I was going to say that chefs should be like artists (as so many of them on cheftalk show themselves to be) but the Turner prize, one of the most prestigious art prizes in Britain was one by someone (who, incidentally was Scottish - so I'm even criticising a fellow countryman) who's 'instalation' was a white room with a light switched on. maybe chefs are better being popstars. .
Seriously though, my only long-term experience of living abroad has been in Spain where chefs are treated very differently. When they appear in television it is as respected artisans/artists not pop stars. Food is treated very differently. It is part of a culture and a heritage which should be preserved and improved upon - not something akin to a Britney Spears song.
Remember this motto to live by: "Life should NOT be a journey to the grave with the intention of arriving safely in an attractive and well preserved body, but rather to skid in sideways, chocolate in one hand, martini in the other, body thoroughly used up, totally worn out and screaming "WOO HOO...
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Remember this motto to live by: "Life should NOT be a journey to the grave with the intention of arriving safely in an attractive and well preserved body, but rather to skid in sideways, chocolate in one hand, martini in the other, body thoroughly used up, totally worn out and screaming "WOO HOO...
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post #10 of 18
So, lemme understand... the publisher rushed the book? Or edited poorly? I'm about halfway through it, and have been enjoying it a lot. So why will you never read it?

His experience at Arzak reminds me so much of when my wife and I went there... I dunno if ours was a perfect meal, but it certainly was the best one we ever had. (those who read that section - the place he referred to as having "Sea Water Foam appetizers" is el Bulli, just north of Barcelona. It's very nice, though a bit pretentious and over done. Architectural Cuisine can be so contrived.)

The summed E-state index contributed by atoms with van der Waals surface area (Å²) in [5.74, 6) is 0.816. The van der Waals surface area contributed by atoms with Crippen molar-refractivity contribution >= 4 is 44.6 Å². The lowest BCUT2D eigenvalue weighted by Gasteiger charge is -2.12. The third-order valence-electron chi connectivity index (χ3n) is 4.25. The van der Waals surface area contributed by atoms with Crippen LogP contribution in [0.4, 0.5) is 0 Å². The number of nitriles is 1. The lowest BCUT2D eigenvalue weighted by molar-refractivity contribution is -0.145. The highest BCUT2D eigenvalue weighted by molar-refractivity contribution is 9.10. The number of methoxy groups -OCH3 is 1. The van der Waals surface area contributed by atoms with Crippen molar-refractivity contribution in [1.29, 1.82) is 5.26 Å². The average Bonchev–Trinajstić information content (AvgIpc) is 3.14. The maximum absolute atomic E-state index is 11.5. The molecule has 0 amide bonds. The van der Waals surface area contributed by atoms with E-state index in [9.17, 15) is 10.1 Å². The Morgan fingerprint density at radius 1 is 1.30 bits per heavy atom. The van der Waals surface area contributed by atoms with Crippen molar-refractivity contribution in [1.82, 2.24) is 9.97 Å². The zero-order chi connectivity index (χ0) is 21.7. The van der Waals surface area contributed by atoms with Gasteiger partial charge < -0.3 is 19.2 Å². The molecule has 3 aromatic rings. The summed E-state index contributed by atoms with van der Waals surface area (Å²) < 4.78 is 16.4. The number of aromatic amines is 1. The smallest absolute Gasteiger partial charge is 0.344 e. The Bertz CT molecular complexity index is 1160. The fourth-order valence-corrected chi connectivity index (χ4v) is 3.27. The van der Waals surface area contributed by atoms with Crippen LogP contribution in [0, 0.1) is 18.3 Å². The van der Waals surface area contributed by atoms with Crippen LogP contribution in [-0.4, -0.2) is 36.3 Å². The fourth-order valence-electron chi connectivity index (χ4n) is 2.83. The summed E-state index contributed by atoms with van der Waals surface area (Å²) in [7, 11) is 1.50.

Peace,
-kmf
Peace,
kmf



Visit Edible Iowa River Valley"In the long view, no nation is healthier that its children, or more prosperous than its farmers." -President Harry Truman, at the signing of the School Lunch Act, 1946
Join Slow Food HereJoin Gather.com here
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Peace,
kmf



Visit Edible Iowa River Valley"In the long view, no nation is healthier that its children, or more prosperous than its farmers." -President Harry Truman, at the signing of the School Lunch Act, 1946
Join Slow Food HereJoin Gather.com here
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post #11 of 18
yes Arzak is supposed to be amazing. He was one of the chefs that i was thinking about when i wrote my previous message. His journalistic pieces contained recipes that were, for me - a below average ameteur, nigh on impossible to make, but he was always so well informed and explained his food, the ingredients, their history in such a clear and concise way.
As for El Bulli, that's Ferran Adria - on a mission from God to change the face of nouvelle cusiine. His restuarant is only open six months of the year and almost none of the kitchen staff get paid to work there (he's a 'genius' so people work for free - it hapens quite a lot in Spain. It's very common with well-known architects). Someone I know who lives quite near there goes when his clients take him- but he always makes sure that he eats before he goes.